My child has amblyopia – how does he/she see?

My child has amblyopia - how does he/she see?
My child has amblyopia - how does he/she see?

Amblyopia or lazy eye is a disorder that impairs normal vision in the amblyopic eye as well as binocular visual function in those that are affected. Diminished visual acuity and contrast sensitivity define amblyopia monocularly whereas decreased depth perception is one of the main signs of decreased binocular function. It all reads rather straightforward on paper but how exactly children perceive or do not perceive those impairments?

In a nutshell they do not. Indeed, very often they do not acknowledge that anything is wrong with their eyes and vision. Very often children appear perfectly normal without any noticeable difficulties whatsoever that can be related to their amblyopia. It is usually only on routine checkups at school that it is found that there might be something wrong with one of their eyes.

Since amblyopia usually evolves gradually and the children’s brain is highly plastic the image from the amblyopic eye, slowly but surely decreasing in its quality, can be easily suppressed by the kids’ brain, so that they do not suffer symptoms such as double or blurry vision at all. Sometimes refractive errors such as anisometropia can go for years before amblyopia is diagnosed and the treatment than might not be as effective due to its very late initiation. That said, the fact that children often do not notice the impairments does not mean that they are not there. Any amblyopia, bothersome to the child or not, has to be properly addressed.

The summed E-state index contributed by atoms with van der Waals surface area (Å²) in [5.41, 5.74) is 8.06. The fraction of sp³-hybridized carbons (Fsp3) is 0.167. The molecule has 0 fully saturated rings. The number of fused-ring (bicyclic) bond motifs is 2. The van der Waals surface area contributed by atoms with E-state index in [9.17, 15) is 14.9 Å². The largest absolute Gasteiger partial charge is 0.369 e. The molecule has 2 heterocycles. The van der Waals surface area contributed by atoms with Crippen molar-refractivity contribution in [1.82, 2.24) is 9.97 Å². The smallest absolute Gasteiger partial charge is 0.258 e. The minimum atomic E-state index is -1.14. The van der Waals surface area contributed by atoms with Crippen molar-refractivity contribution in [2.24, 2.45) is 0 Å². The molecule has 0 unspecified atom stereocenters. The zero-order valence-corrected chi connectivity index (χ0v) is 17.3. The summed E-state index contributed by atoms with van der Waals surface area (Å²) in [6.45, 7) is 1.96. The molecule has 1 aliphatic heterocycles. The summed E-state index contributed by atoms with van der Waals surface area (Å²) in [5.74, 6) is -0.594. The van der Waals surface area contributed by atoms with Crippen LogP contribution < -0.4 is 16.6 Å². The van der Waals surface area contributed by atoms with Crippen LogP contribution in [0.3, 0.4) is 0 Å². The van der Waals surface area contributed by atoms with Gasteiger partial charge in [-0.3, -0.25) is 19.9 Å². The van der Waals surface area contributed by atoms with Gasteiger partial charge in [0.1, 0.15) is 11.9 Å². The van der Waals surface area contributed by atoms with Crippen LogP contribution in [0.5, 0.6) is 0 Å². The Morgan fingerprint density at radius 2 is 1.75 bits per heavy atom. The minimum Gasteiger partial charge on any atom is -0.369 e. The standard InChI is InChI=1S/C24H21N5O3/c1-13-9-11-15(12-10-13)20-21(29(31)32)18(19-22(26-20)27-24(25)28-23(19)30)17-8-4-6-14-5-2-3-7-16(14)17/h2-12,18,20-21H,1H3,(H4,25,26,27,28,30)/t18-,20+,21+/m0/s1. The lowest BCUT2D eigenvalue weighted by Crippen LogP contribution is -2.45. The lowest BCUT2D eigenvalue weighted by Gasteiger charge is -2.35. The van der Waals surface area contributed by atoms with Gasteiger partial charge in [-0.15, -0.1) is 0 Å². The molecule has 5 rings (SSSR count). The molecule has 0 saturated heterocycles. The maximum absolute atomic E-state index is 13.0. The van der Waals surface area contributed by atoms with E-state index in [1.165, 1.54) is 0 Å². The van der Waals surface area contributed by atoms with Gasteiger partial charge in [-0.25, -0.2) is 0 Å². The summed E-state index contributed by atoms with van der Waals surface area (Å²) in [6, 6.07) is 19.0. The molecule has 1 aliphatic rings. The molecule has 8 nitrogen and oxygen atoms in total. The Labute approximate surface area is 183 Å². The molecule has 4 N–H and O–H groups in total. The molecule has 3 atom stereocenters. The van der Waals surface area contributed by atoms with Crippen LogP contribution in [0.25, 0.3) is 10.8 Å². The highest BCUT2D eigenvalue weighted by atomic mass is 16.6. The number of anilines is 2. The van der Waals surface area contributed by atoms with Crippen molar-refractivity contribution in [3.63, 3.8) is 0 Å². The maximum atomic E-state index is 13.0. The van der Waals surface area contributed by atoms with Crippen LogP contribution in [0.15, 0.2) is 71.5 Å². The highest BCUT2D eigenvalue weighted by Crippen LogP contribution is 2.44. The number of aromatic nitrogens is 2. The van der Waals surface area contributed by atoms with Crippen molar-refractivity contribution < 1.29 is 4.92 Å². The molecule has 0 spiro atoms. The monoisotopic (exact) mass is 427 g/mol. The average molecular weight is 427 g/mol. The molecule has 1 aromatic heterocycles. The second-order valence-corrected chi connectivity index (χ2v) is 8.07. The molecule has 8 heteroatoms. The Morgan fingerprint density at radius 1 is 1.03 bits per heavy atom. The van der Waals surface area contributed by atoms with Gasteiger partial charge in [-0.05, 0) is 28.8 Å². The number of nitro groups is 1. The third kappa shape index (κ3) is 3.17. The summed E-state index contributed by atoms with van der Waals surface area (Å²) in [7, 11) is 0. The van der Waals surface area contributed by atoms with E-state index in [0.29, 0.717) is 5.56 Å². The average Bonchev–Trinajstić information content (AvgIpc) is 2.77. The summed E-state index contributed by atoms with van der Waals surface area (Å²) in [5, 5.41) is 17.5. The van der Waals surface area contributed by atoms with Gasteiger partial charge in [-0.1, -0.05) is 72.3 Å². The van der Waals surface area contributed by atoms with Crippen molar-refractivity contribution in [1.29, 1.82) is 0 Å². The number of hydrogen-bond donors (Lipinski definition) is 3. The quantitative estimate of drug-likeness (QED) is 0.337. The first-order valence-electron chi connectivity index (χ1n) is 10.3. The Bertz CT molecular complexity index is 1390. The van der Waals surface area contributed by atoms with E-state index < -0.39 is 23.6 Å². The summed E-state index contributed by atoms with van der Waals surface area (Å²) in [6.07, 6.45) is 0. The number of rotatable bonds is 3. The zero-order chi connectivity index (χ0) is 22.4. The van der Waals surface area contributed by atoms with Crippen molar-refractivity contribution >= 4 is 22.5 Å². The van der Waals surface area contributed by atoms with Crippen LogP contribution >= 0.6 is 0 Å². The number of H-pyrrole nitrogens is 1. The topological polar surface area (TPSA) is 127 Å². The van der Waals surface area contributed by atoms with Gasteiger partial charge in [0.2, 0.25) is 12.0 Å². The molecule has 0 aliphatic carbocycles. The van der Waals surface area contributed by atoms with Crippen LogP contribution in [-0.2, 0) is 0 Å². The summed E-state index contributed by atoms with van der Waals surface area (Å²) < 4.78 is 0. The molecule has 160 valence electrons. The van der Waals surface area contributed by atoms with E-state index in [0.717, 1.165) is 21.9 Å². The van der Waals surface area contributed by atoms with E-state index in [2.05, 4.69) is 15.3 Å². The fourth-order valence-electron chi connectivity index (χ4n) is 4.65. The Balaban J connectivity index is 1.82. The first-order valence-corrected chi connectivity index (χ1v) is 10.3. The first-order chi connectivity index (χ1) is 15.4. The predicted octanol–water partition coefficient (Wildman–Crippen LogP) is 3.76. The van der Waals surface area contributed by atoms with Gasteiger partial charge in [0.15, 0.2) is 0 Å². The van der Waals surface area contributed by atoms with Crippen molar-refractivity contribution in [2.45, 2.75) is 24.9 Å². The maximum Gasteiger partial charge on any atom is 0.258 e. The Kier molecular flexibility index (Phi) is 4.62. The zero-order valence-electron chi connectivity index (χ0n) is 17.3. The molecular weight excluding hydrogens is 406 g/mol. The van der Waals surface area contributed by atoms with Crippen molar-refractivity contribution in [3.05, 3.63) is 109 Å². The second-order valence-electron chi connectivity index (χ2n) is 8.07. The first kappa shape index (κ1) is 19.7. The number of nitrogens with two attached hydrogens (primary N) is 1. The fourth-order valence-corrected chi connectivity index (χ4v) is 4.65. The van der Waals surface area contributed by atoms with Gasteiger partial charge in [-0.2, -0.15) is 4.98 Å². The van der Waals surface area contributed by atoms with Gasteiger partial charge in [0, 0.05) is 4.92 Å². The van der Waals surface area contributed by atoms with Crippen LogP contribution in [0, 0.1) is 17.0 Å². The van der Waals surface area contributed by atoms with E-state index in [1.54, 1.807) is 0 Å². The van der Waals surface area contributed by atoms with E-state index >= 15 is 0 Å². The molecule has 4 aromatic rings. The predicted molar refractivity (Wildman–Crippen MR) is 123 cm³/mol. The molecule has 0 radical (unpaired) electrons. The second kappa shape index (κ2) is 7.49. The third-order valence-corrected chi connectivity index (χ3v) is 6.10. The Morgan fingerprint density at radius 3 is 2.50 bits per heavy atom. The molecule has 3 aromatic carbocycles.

Thankfully, frequent routine medical examinations that include basic visual acuity testing easily uncover that one of the kids’ two eyes is inferior to the other and further examinations to address this issue are then indicated.

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